BigQuery daily snapshots

  • 21 April 2016
  • 2 replies

Continuing the discussion from ETL Tool Recommendations:

Hi @lloydtabb, thanks for the info!

I saw this post as well:

and the TABLE_DATE_RANGE feature makes me wonder what the best approach is.

My first thought was just to append a current date column each day to the snapshot and keep appending to the same table, but your post here seems to suggest it is better to create a new table each day with the snapshot date in the table name?

Being a BigQuery novice still, is one clearly better than the other?

For context, I am currently cross joining a simple calendar date column against my table of interest and deriving my historical numbers using date logic. This works, but as you can guess, is not fast, as I am effectively multiplying my table row count once for each date that I care to process…

2 replies

Userlevel 6

Aaron, depends on the size of the table. If you have a transactional table, it is best to break into table/days, but only if it is somewhat big (say more then a few gigabytes).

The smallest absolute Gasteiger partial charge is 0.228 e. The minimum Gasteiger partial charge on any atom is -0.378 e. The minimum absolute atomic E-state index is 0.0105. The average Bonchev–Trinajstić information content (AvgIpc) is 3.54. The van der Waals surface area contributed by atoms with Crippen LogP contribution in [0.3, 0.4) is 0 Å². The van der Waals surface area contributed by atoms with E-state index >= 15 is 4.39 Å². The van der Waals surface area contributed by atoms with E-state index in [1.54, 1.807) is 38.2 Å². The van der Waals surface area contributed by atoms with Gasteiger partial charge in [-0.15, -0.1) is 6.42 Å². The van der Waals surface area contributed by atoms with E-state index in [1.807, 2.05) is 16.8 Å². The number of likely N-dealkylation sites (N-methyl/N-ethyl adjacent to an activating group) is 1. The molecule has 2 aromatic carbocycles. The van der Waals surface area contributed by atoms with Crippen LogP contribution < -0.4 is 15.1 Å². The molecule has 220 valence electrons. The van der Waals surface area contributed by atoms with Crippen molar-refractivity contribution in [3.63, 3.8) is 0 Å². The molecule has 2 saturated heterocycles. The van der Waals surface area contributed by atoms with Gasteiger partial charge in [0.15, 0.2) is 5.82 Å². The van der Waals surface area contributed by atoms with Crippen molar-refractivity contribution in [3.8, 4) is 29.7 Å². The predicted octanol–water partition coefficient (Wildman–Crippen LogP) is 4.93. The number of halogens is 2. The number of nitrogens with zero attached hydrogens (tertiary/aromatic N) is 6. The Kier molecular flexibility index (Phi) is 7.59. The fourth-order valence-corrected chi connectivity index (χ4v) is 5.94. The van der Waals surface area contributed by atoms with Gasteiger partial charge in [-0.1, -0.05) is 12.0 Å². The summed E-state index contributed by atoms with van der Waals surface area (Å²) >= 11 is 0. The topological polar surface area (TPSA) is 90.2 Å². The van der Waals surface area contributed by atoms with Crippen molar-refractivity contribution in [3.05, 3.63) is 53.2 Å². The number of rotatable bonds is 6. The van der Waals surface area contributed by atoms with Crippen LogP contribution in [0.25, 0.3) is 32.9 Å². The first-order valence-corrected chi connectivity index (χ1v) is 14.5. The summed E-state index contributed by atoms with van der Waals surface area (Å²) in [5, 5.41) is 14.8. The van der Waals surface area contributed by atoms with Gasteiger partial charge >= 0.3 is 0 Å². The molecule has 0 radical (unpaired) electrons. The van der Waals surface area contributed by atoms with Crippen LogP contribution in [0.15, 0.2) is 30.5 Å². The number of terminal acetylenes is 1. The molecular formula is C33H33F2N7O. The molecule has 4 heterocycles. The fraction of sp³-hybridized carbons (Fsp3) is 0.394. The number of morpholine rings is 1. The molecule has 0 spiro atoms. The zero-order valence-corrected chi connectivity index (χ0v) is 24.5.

There are limitations to the number of days you can union together, so if you are looking at really long timeframes, you might not want to use days)

BigQuery does a full table scan for each query (believe it or not).



The only way to avoid a full table scan (on the columns you are querying) is to use table decorators:

If you have a 10 TB table for one day of data and only want to query the last 30 minutes to save time and cost, this is really really helpful (but not supported in Looker today though).

I think BQ might be building other stuff to help solve for this too.

e.g. get table data added between one hour and half an hour ago:

SELECT COUNT(*) FROM [data-sensing-lab:gartner.seattle@-3600000–1800000]